Donald Knuth's great work is called "The Art of Computer Programming."
There's really no answer to this question, but it may help to consider the motivations and interests of the people who use the names. There is a cluster of meanings that hover around the word "engineering" and around the word "art." Programmers fall somewhere in between the two. The search for absolutes is meaningless.
If you consider a symphony orchestra, it performs an economic job. It has to deliver cost-effective music on schedule. Performances contain defects; people need to decide on the acceptable level of defects. The performer are highly skilled operators of machinery like cellos and celestes. There is a management hierarchy; individual contributors, middle management (the "first seats,") upper management (concertmaster, conductor) etc. etc.
Yet few would call musicians "music engineers."
At the other extreme, the person who decides what heating and cooling systems need to go in a new building, and how the pipes and ducts should be sized and routed, exercises a great degree of creativity, but few would call them "HVAC artists."
What can be said is that management wishes that programming were more predictable, more standardized, and less dependent on individual heroics by non-interchangeable, talented individuals. Management is apt to fall for any smooth talker who claims to be able to organize the work of programming to be less like art and more like engineering.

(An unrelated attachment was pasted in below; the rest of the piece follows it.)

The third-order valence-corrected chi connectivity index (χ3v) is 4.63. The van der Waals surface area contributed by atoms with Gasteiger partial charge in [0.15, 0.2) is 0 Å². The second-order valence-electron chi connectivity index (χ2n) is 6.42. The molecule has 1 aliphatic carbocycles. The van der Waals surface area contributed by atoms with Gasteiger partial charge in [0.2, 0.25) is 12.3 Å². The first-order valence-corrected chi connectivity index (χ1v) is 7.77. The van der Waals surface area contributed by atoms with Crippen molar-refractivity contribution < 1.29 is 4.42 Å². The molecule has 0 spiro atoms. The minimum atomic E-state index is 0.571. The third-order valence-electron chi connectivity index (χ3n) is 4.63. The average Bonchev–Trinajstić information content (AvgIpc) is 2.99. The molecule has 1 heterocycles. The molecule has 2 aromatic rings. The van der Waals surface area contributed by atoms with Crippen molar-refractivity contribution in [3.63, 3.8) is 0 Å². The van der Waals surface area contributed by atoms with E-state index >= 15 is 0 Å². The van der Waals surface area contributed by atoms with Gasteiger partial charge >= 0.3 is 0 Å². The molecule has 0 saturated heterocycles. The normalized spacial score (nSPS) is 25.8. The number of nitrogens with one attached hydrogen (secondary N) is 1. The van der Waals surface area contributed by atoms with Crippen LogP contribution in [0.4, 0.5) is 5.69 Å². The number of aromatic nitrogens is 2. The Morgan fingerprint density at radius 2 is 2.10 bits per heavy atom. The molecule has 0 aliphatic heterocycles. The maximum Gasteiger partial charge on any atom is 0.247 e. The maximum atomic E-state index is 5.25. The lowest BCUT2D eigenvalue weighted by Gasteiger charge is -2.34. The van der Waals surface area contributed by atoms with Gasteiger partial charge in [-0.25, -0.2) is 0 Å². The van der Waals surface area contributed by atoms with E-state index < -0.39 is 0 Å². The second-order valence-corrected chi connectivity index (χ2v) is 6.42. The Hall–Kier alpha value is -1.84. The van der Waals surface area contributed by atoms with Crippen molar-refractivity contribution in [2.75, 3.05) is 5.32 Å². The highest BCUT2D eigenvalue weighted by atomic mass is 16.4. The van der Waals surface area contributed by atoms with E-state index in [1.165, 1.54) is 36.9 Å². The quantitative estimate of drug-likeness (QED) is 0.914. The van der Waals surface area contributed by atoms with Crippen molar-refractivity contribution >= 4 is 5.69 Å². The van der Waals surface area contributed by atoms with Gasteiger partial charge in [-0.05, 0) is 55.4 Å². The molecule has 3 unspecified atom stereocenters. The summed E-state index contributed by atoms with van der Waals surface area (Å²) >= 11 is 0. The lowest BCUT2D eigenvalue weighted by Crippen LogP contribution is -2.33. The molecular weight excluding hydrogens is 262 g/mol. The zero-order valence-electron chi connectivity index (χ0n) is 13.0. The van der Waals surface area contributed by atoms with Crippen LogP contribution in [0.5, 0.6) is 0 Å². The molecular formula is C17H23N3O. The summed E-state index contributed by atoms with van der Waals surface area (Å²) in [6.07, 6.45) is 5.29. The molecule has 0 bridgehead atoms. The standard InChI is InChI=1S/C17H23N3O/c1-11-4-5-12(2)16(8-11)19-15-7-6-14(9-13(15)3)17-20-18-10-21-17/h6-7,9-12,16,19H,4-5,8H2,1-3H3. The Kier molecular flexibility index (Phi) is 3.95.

Wishing, however, will not make it so, and the CMM Level 5 firms will continue to produce both good and bad work--healthcare.gov was the product of a CMM Level 5 organization. And meanwhile, both bad and good work will continue to be done by "undocumented, chaotic, ad hoc, reactive" manner by small teams of good people who give a damn.
I always preferred to be called a "programmer" because I have always felt that "engineer" sent a signal that I was working for someone who didn't really understand the nature of my work. I think a violinist would prefer to be called a "violinist" than a "chordophonic engineer."